Archive for the 'Picture Books' Category

A Moment with the Art of Ted & Betsy Lewin

h1 Thursday, July 16th, 2015


“We saw magnificent Masai warriors, called Marons,
and women mantled in beautiful beadwork.”

(Click to enlarge)


 
Last week at Kirkus, I chatted with Betsy and Ted Lewin about their new book, How to Babysit a Leopard: And Other True Stories from Our Travels Across Six Continents (Neal Porter/Roaring Brook, June 2015). That Q&A is here.

Today, I follow up with a bit of artwork from the book.

Enjoy.

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Some I Likes Before Breakfast

h1 Tuesday, July 14th, 2015


“Ask me some more I likes.
How about some more
I likes?
I like the color red. I like red everything.”

(Click to enlarge)


 

Here’s a quick post to share a bit of artwork from Suzy Lee. On shelves now is a new picture book from Bernard Waber (published posthumously), called Ask Me (Houghton Mifflin, July 2015), and Suzy has provided the beautiful colored pencil illustrations.

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7-Imp’s 7 Kicks #440: Featuring Mordicai Gerstein

h1 Sunday, July 12th, 2015



 
I’ve got a review over at BookPage of Mordicai Gerstein’s newest picture book, The Night World (Little, Brown, June 2015). That is here if you want to read all about the book.

I’ve got some art today here at 7-Imp from the book, and Mordicai also sent some early roughs from the book. “As you will see,” he tells me, “the ruffs are very close to the final art.”

They roughs are, indeed, similar to the final art, but if you’re an illustration fan like me, you love to see these kinds of comparisons, so I’m going to post Mordicai’s roughs and follow each one with the final art as seen in the book.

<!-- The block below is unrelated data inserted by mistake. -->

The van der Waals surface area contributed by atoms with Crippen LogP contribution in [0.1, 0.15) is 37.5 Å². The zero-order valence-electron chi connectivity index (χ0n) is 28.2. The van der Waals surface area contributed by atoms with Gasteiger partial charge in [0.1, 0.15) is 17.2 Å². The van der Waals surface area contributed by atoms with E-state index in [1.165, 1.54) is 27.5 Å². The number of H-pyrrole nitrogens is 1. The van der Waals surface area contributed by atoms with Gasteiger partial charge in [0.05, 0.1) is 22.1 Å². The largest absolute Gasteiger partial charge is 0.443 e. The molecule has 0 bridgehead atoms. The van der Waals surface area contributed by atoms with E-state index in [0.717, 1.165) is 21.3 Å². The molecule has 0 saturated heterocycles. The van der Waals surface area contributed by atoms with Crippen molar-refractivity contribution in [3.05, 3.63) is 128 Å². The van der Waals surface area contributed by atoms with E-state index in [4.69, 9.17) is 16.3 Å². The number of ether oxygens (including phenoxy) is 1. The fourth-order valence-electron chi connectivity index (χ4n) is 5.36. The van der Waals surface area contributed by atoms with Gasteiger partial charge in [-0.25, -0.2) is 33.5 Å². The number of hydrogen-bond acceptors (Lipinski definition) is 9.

I thank him for sharing.

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What I’m Doing at Kirkus This Week,
Plus What I Did Last Week,
Featuring Kate Beaton, Lisa Brown, & Anita Lobel

h1 Friday, July 10th, 2015


“In a kingdom of warriors, the smallest warrior was Princess Pinecone.
And she was very excited for her birthday.”
– From Kate Beaton’s
The Princess and the Pony


 

“One golden morning, 26 playful pigs woke up. ‘What a day,’ they oinked as one.
‘A fine day to go exploring!'”
– From Anita Lobel’s
Playful Pigs from A to Z


 

“For she was the girl-queen, Hat-shup-set!
And he’d been her
hero, not just her pet!
The
boldest cat ancient Egypt had seen—
the number-one cat: the cat of the
queen!”
– From Marcus Ewert’s Mummy Cat, illustrated by Lisa Brown


 
Today over at Kirkus, I’ve got a little something different, and it has to do with reading and how readers respond to books. That link is here.

* * *

Last week, I wrote here about Marcus Ewert’s Mummy Cat (Clarion, July 2015), illustrated by Lisa Brown; Anita Lobel’s Playful Pigs from A to Z (Knopf, July 2015); and Kate Beaton’s The Princess and the Pony (Arthur A. Levine Books/Scholastic, June 2015). I’ve got art from each book today, and Lisa Brown also shares some preliminary images (dummies, sketches, etc.).

Enjoy!

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Globe-Hopping with the Lewins

h1 Thursday, July 9th, 2015

As children we were both fascinated by a book called I Married Adventure by Osa Johnson. It’s about her and her husband Martin’s travels to wild places around the world. We both aspired to their kind of life, and our childhood dreams came true. Our book is the culmination of all our travels. … We wanted to make this a true representation of what it felt like to be in these places. It would be less than honest if we made all our adventures look like a piece of cake.”

* * *

Over at Kirkus today, I talk to Betsy and Ted Lewin, pictured here, about their new book, How to Babysit a Leopard: And Other True Stories from Our Travels Across Six Continents (Neal Porter Books/Roaring Brook, June 2015).

That link is here.

Next week, I’ll have a few of the watercolors from the book.

Until tomorrow …

* * * * * * *

Photo of the Lewins used by their permission.

Seven Questions Over Breakfast with Michael Emberley

h1 Tuesday, July 7th, 2015



 
Well, dear readers, it’s been a while since I’ve done a breakfast interview. Since I’ve been teaching this summer, it takes me longer to get to these more time-intensive Q&As. My visitor today, illustrator Michael Emberley, deserves an award (or a free breakfast perhaps) for his patience with me. We started talking last year about doing this interview.